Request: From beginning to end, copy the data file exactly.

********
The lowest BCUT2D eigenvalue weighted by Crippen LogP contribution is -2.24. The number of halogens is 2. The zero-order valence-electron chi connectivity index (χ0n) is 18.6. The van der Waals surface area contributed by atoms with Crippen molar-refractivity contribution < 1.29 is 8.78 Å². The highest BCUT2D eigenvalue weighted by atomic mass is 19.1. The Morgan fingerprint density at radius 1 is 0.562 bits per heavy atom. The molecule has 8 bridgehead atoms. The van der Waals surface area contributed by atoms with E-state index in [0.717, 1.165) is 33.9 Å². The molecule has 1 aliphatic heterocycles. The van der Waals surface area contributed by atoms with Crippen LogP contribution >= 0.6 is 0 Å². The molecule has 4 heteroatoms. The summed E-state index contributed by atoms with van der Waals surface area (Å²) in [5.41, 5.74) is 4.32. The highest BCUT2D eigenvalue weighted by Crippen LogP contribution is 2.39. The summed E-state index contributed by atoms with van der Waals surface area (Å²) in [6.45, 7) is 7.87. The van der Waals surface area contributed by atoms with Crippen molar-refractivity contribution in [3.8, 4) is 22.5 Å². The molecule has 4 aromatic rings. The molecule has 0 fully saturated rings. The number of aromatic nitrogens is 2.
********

The lowest BCUT2D eigenvalue weighted by Crippen LogP contribution is -2.24. The number of halogens is 2. The zero-order valence-electron chi connectivity index (χ0n) is 18.6. The van der Waals surface area contributed by atoms with Crippen molar-refractivity contribution < 1.29 is 8.78 Å². The highest BCUT2D eigenvalue weighted by atomic mass is 19.1. The Morgan fingerprint density at radius 1 is 0.562 bits per heavy atom. The molecule has 8 bridgehead atoms. The van der Waals surface area contributed by atoms with E-state index in [0.717, 1.165) is 33.9 Å². The molecule has 1 aliphatic heterocycles. The van der Waals surface area contributed by atoms with Crippen LogP contribution >= 0.6 is 0 Å². The molecule has 4 heteroatoms. The summed E-state index contributed by atoms with van der Waals surface area (Å²) in [5.41, 5.74) is 4.32. The highest BCUT2D eigenvalue weighted by Crippen LogP contribution is 2.39. The summed E-state index contributed by atoms with van der Waals surface area (Å²) in [6.45, 7) is 7.87. The van der Waals surface area contributed by atoms with Crippen molar-refractivity contribution in [3.8, 4) is 22.5 Å². The molecule has 4 aromatic rings. The molecule has 0 fully saturated rings. The number of aromatic nitrogens is 2.